Changes in body position help develop the vestibular system (inner ear and balance), alter blood chemistry, and develop core muscles. And physical activity — especially core strength and balance exercises — helps develop the executive function part of the brain where new learning is processed. Executive function includes cogni­tion, organization, focus, emotional regulation, and the ability to multitask, all of which help students succeed academically.

Sadly, only 1 in 12 students has the core strength and balance of students from the 1980s.

Tech’s effect

Over the past 20 or 30 years, Americans have become infatuated with technology to the point that we think every child must have a device and that gadgets will be the great equalizer in education. But those declines in scores might point to technology as being more culprit than cure.

When we examine the countries that lead the world according to international PISA scores, we see a stark contrast. In Finland, students are given 15 minutes of recess not just once or twice a day, but every hour. Finnish officials told Politico that they didn’t need laptops and iPads to get to the top of international educa­tion rankings. When morning classes begin, smartphones disappear. The students — some of the highest-achieving in the world — cut graph paper and solve equations using clunky plastic calculators. Teachers prefer hands-on learning methods, using chalkboards rather than smartboards.

Similarly, South Korea wanted to immerse its schools in technology a few years ago, but realized that too much tech might not be good for students. Schools limit the amount of class time spent on computers, and they haven’t seen a drop in test scores.

Classroom management

When surveyed, teachers typically say that classroom management is the toughest part of teaching. We have all been trained in different methods to manage behavior. Many say that relationships, expectations and consistency are key to behavior management. But behavior has less to do with teachers’ actions than it does with the students themselves.

If a student is constantly rocking, swaying, or tapping a pencil or foot, it doesn’t mean they don’t care about rules and expectations; it means they are children who have lots of energy. As I mentioned above, the executive function area of the brain is responsible for reg­ulating emotions, organizational skills, focus, and for multitasking — traits that influence a student’s ability to behave in class.

Imagine a principal walking by a classroom at the end of the day and seeing students slouched over in their desks, tapping a pencil or a water bottle. His or her first thought might be that the teacher is not engaging or that the lesson is boring. The reality is that neither may be true; instead, students might lack the core strength to sit up and focus on the lesson.

The research says

Over the past three decades, we have seen tre­mendous increases in ADHD diagnoses and the numbers of overweight and obese students. This is a recipe for disaster. A physically active classroom could turn these trends around.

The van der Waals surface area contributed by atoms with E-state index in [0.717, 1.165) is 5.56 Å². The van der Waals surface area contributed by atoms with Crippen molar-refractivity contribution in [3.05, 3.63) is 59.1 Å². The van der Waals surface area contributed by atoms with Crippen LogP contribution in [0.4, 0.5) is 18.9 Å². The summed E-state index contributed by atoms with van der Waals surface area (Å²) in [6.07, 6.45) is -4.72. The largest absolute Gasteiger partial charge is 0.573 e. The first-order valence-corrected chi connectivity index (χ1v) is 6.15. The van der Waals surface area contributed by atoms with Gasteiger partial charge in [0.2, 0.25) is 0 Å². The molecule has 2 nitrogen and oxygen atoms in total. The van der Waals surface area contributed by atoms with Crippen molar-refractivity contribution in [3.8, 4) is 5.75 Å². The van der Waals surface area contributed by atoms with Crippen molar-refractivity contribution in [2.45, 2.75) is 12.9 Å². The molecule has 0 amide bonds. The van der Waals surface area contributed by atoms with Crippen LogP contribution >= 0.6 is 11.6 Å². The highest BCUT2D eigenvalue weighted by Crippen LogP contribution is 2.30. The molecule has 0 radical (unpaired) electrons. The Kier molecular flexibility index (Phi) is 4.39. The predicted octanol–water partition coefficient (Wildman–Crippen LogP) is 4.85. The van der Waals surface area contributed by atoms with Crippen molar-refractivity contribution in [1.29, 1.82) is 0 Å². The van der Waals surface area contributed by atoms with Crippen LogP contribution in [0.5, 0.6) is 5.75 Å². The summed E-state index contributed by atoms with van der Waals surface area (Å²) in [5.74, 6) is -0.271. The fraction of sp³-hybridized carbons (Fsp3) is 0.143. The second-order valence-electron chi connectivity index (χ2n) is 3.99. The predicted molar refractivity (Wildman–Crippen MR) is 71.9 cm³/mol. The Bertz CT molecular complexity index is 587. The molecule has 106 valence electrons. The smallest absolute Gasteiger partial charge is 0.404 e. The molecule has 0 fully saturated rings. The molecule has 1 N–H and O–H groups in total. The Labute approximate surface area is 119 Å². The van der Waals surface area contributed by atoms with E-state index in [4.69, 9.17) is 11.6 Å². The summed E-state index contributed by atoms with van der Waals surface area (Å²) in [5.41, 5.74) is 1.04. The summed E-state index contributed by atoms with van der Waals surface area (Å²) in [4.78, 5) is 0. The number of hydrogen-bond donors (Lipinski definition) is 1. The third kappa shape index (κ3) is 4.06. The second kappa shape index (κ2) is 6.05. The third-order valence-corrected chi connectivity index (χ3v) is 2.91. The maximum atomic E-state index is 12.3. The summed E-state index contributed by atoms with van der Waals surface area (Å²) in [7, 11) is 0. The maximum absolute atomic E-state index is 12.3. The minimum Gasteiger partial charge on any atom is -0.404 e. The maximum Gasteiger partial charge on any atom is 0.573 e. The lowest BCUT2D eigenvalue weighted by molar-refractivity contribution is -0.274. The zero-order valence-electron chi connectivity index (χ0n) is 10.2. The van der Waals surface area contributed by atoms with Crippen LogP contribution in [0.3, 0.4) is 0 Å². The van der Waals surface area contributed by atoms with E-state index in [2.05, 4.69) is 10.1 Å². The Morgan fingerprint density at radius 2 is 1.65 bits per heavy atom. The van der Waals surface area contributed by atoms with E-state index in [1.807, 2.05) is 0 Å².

What are the effects of adding more physi­cal activity to the academic classroom? Mark Benden, director of the Ergonomics Center at Texas A&M, has dozens of schools using pilot programs to make classrooms more active. His research shows many benefits: There has been a decrease in ADHD medication among the students in his classrooms; body mass index among overweight students in active class­rooms showed significant decreases. Executive function and working memory showed significant improvement, leading to improved academic achievement.

Physical activity also showed positive results in alternative schools. One class of students with behavior disorders and learning disabilities began using treadmills and stationary bikes at the beginning of class. Within four months, stu­dents took less medication, behavior improved, and students improved their average by one full grade in reading, writing and math.

These results reinforce the idea that the tra­ditional desk-centered, sedentary classroom must be redesigned to better suit students’ needs. It can even be as simple as giving stu­dents a “brain break” every 15 minutes to stand and stretch, or offering stability ball seating, pushup mats, and other accessories. To increase student focus, on-task behavior, achievement and general well-being, include physical activity in the classroom. It’s time to get students out of their seats and learning on their feet!

Students Learn From People They Love

The New York Times

Putting relationship quality at the center of education.

David Brooks

By David Brooks

Opinion Columnist

CreditDamon Winter/The New York Times

 

A few years ago, when I was teaching at Yale, I made an announcement to my class. I said that I was going to have to cancel office hours that day because I was dealing with some personal issues and a friend was coming up to help me sort through them.